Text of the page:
There are many social, economic, and political challenges to addressing alluvial gully erosion in the Normanby catchment on Cape York Peninsula. Motivational aspirations of graziers can range from strong ‘economic & financial’ to ‘stewardship & lifestyle’ motivations, which can influence conservation ethics and willingness to participate in and successfully complete government programs (e.g., Reef Rescue). Conservation funding programs need to be tailored to match and utilise these intrinsic motivations.
The grazing industry of the Normanby catchment and Cape York Peninsula is struggling economically and is in transition due to the long distance to markets, the extreme wet-dry climate, low soil productivity, land degradation from erosion and weed invasion, increased fixed and variable costs (e.g., rates, labour, fuel, material, feed), stagnant cattle prices, and increased debt levels associated with development and competition pressures. The result is little to no extra income or time to reinvest in long-term property management or soil conservation actions such as gully erosion control.
The total cost (commercial retail) of intensive gully treatments conducted in this study ranged from $3000 to $6000 for 0.2 ha, which included heavy equipment hire and labour, gypsum, hydromulch or compost, and fencing. Using local labour, machinery, and materials from individual properties might be able to reduce this to $2000 for 0.2 ha. This equates to $10,000 to $30,000 per hectare for intensive gully treatment, which is well above the average costs of grazing properties in the Normanby catchment (< $100 per ha). This direct intervention is most applicable where key infrastructure is threatened (e.g., roads, fences, yards, buildings, dams, key waterholes) or where young, incipient gullies can be stopped to prevent major future erosion and land loss. Direct intervention during this project was able to reduce gully erosion for $375 per tonne, which is less than the average sediment erosion abatement cost of $600/tonne paid by the Reef Rescue program. To reduce the estimated 736,400 tonnes per year eroded from alluvial gullies by 10%, it would cost $27,600,000 at $375 per tonne. Or alternatively, if 2000 ha of mapped gully in the catchment was treated with intensive intervention at $2000 per 0.2 ha, it would cost $20,000,000. Investing this level of government or market-based funding in the Normanby catchment might be better spent on purchasing large areas of degraded river frontage on specific cattle properties, and taking them out of cattle production as ‘soil conservation areas’ (Plate 5; Plate 17).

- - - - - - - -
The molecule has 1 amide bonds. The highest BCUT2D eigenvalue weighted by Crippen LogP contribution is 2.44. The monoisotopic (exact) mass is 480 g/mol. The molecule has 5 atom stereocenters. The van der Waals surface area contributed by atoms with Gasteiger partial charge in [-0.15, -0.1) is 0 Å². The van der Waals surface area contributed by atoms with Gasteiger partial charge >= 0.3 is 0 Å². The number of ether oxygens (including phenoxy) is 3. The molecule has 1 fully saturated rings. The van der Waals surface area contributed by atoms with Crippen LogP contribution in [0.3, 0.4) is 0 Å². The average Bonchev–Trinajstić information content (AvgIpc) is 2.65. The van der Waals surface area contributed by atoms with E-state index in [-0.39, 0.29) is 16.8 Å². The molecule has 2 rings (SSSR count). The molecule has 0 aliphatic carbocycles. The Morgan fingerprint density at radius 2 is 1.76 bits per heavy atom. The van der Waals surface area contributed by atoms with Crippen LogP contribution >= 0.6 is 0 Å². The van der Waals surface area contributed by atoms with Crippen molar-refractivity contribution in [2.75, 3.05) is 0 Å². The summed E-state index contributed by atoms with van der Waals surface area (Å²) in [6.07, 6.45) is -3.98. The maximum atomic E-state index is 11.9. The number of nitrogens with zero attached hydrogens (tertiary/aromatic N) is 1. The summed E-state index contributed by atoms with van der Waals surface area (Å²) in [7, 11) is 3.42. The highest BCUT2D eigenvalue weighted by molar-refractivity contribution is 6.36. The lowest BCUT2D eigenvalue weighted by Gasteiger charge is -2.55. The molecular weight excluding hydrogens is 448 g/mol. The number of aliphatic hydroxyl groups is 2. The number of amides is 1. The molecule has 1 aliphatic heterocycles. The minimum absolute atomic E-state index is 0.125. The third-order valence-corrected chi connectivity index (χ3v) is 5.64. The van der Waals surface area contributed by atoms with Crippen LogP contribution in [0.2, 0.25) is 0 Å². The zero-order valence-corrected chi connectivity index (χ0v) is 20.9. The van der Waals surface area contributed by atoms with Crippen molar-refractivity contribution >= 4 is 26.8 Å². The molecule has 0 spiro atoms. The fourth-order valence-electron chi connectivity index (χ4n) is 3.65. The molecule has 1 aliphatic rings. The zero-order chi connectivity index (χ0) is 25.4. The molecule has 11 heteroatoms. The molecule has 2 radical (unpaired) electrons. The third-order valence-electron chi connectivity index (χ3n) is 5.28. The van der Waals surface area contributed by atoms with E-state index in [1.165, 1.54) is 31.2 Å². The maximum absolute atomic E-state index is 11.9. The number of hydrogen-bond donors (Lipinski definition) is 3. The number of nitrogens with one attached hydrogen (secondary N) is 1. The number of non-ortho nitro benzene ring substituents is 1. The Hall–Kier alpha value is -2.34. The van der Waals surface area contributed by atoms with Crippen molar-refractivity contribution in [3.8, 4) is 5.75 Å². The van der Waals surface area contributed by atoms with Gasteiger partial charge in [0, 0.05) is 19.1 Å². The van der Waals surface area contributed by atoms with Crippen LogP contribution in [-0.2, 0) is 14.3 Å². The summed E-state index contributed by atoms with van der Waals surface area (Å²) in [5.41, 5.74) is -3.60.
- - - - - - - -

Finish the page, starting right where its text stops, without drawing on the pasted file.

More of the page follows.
A fundamental paradigm shift in government policy and investment targets is needed to reduce gully erosion and sediment yields. Current cost-share programs are not achieving water quality improvements at the catchment scale in the Normanby catchment. Land management investments for erosion prevention and control should be driven by a holistic, long-term, process-based catchment-wide perspective, rather than relying on small, discrete, short-term projects with questionable benefits that treat symptoms rather than causes or only promote property development.
Targeted investment for gully erosion control at large mapped ‘hot spots’ (i.e., dispersible sodic soils on river terraces and adjacent floodplains) is needed using large-scale land management changes and localised intensive rehabilitation actions. Several priority river frontage areas for large-scale erosion management actions – such as cattle destocking to create soil conservation areas – have been identified in the Normanby catchment (e.g., the Granite Normanby River, Plate 5; Plate 17). Funding for large-scale actions could come from government investment for public benefit, market-based solutions (payment for ecosystem services of carbon, biodiversity, soil retention), and/or land utilization/tenure trading to destock cattle from highly erodible soils and develop more productive, less erosion prone soils for agricultural and economic benefit. However, government or market-based investments for combined carbon sequestration, biodiversity improvement, and soil conservation must pass the ‘integrity’ test by going beyond normal practice, be measurable and rigorously monitored, and be subject to peer review.
In addition to large targeted investments and incentives, a renewed emphasis should be placed on extension of knowledge, training, and certification programs that are founded within locally-based and long-term government funded programs [e.g., a re-instated Soil Conservation Service (SCS), Primary Industries, Landcare, Natural Resource Management (NRM) agencies]. These programs should focus on integrated property planning for erosion reduction and control and monitoring of results. Machine-operator certification programs (e.g., roads and fences) should be prerequisites for government funding for erosion control. The design, implementation, maintenance, and monitoring of more complicated gully erosion control projects might be best conducted by a team of qualified experts and practitioners (e.g., a re-instated Soil Conservation Service and geomorphologists).
For the Normanby catchment and Cape York Peninsula, a mixture of larger positive incentives and investments, extension and outreach, and long-term soil conservation programs will be needed to cumulatively reduce erosion at the catchment scale.